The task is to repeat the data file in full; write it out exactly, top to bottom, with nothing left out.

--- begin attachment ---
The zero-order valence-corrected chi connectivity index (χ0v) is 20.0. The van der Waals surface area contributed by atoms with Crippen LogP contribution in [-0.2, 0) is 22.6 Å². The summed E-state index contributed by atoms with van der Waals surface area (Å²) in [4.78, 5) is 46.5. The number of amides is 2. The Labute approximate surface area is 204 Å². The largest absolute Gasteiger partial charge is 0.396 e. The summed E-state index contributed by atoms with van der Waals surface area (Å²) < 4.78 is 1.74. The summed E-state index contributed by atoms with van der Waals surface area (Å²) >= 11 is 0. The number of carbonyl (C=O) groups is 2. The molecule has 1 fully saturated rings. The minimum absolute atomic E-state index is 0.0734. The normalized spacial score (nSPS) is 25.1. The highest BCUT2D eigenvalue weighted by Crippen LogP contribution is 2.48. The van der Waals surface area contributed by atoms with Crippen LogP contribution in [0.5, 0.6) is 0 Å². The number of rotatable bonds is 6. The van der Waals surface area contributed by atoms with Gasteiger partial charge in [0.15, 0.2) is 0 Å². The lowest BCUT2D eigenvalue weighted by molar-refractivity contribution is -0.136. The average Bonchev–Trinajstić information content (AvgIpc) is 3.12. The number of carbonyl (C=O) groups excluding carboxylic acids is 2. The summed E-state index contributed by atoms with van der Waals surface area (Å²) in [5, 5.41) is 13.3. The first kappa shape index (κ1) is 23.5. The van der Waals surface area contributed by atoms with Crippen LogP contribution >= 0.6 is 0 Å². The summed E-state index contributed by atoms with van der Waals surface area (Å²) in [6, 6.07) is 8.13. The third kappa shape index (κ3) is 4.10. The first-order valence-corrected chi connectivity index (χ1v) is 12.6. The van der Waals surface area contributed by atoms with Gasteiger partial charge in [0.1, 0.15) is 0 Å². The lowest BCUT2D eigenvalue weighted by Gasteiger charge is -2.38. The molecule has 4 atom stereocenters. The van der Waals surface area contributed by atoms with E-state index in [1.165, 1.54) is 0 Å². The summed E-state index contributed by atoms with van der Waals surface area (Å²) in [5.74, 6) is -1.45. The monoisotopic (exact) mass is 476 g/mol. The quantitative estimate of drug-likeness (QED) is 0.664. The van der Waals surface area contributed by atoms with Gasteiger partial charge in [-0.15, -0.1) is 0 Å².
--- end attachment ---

The zero-order valence-corrected chi connectivity index (χ0v) is 20.0. The van der Waals surface area contributed by atoms with Crippen LogP contribution in [-0.2, 0) is 22.6 Å². The summed E-state index contributed by atoms with van der Waals surface area (Å²) in [4.78, 5) is 46.5. The number of amides is 2. The Labute approximate surface area is 204 Å². The largest absolute Gasteiger partial charge is 0.396 e. The summed E-state index contributed by atoms with van der Waals surface area (Å²) < 4.78 is 1.74. The summed E-state index contributed by atoms with van der Waals surface area (Å²) >= 11 is 0. The number of carbonyl (C=O) groups is 2. The molecule has 1 fully saturated rings. The minimum absolute atomic E-state index is 0.0734. The normalized spacial score (nSPS) is 25.1. The highest BCUT2D eigenvalue weighted by Crippen LogP contribution is 2.48. The van der Waals surface area contributed by atoms with Crippen LogP contribution in [0.5, 0.6) is 0 Å². The number of rotatable bonds is 6. The van der Waals surface area contributed by atoms with Gasteiger partial charge in [0.15, 0.2) is 0 Å². The lowest BCUT2D eigenvalue weighted by molar-refractivity contribution is -0.136. The average Bonchev–Trinajstić information content (AvgIpc) is 3.12. The number of carbonyl (C=O) groups excluding carboxylic acids is 2. The summed E-state index contributed by atoms with van der Waals surface area (Å²) in [5, 5.41) is 13.3. The first kappa shape index (κ1) is 23.5. The van der Waals surface area contributed by atoms with Crippen LogP contribution >= 0.6 is 0 Å². The summed E-state index contributed by atoms with van der Waals surface area (Å²) in [6, 6.07) is 8.13. The third kappa shape index (κ3) is 4.10. The first-order valence-corrected chi connectivity index (χ1v) is 12.6. The van der Waals surface area contributed by atoms with Gasteiger partial charge in [0.1, 0.15) is 0 Å². The lowest BCUT2D eigenvalue weighted by Gasteiger charge is -2.38. The molecule has 4 atom stereocenters. The van der Waals surface area contributed by atoms with E-state index in [1.165, 1.54) is 0 Å². The summed E-state index contributed by atoms with van der Waals surface area (Å²) in [5.74, 6) is -1.45. The monoisotopic (exact) mass is 476 g/mol. The quantitative estimate of drug-likeness (QED) is 0.664. The van der Waals surface area contributed by atoms with Gasteiger partial charge in [-0.15, -0.1) is 0 Å².